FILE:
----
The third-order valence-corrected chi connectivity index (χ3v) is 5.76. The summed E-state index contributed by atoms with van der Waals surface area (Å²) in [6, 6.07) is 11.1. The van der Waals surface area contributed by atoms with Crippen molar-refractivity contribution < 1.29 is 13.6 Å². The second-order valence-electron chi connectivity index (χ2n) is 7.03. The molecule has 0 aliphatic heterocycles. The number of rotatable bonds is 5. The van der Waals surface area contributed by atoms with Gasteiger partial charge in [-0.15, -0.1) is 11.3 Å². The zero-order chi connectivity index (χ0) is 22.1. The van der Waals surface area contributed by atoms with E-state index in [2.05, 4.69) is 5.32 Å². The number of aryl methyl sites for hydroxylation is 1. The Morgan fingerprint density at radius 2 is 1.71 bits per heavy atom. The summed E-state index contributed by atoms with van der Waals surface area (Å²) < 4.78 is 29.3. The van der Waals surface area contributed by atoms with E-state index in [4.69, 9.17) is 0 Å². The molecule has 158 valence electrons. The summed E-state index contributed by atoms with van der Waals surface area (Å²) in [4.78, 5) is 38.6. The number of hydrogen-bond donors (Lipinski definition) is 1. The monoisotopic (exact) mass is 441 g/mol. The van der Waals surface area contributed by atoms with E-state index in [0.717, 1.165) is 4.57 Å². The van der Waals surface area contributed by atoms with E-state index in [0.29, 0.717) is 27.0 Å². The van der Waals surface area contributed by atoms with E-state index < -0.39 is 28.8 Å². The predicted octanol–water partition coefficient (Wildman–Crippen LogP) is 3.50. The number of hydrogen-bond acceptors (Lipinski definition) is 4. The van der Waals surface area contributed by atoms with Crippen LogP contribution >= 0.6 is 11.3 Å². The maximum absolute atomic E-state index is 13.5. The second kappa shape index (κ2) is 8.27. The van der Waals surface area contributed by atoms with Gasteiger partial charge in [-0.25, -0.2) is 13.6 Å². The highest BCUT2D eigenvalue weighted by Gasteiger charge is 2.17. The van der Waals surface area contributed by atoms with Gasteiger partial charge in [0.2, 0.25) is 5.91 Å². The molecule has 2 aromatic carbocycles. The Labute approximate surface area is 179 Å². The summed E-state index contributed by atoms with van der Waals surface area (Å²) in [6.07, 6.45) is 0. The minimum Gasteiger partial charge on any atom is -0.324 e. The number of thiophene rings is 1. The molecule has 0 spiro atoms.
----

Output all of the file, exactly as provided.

The third-order valence-corrected chi connectivity index (χ3v) is 5.76. The summed E-state index contributed by atoms with van der Waals surface area (Å²) in [6, 6.07) is 11.1. The van der Waals surface area contributed by atoms with Crippen molar-refractivity contribution < 1.29 is 13.6 Å². The second-order valence-electron chi connectivity index (χ2n) is 7.03. The molecule has 0 aliphatic heterocycles. The number of rotatable bonds is 5. The van der Waals surface area contributed by atoms with Gasteiger partial charge in [-0.15, -0.1) is 11.3 Å². The zero-order chi connectivity index (χ0) is 22.1. The van der Waals surface area contributed by atoms with E-state index in [2.05, 4.69) is 5.32 Å². The number of aryl methyl sites for hydroxylation is 1. The Morgan fingerprint density at radius 2 is 1.71 bits per heavy atom. The summed E-state index contributed by atoms with van der Waals surface area (Å²) < 4.78 is 29.3. The van der Waals surface area contributed by atoms with E-state index in [4.69, 9.17) is 0 Å². The molecule has 158 valence electrons. The summed E-state index contributed by atoms with van der Waals surface area (Å²) in [4.78, 5) is 38.6. The number of hydrogen-bond donors (Lipinski definition) is 1. The monoisotopic (exact) mass is 441 g/mol. The van der Waals surface area contributed by atoms with E-state index in [0.717, 1.165) is 4.57 Å². The van der Waals surface area contributed by atoms with E-state index in [0.29, 0.717) is 27.0 Å². The van der Waals surface area contributed by atoms with E-state index < -0.39 is 28.8 Å². The predicted octanol–water partition coefficient (Wildman–Crippen LogP) is 3.50. The number of hydrogen-bond acceptors (Lipinski definition) is 4. The van der Waals surface area contributed by atoms with Crippen LogP contribution >= 0.6 is 11.3 Å². The maximum absolute atomic E-state index is 13.5. The second kappa shape index (κ2) is 8.27. The van der Waals surface area contributed by atoms with Gasteiger partial charge in [-0.25, -0.2) is 13.6 Å². The highest BCUT2D eigenvalue weighted by Gasteiger charge is 2.17. The van der Waals surface area contributed by atoms with Gasteiger partial charge in [0.2, 0.25) is 5.91 Å². The molecule has 2 aromatic carbocycles. The Labute approximate surface area is 179 Å². The summed E-state index contributed by atoms with van der Waals surface area (Å²) in [6.07, 6.45) is 0. The minimum Gasteiger partial charge on any atom is -0.324 e. The number of thiophene rings is 1. The molecule has 0 spiro atoms.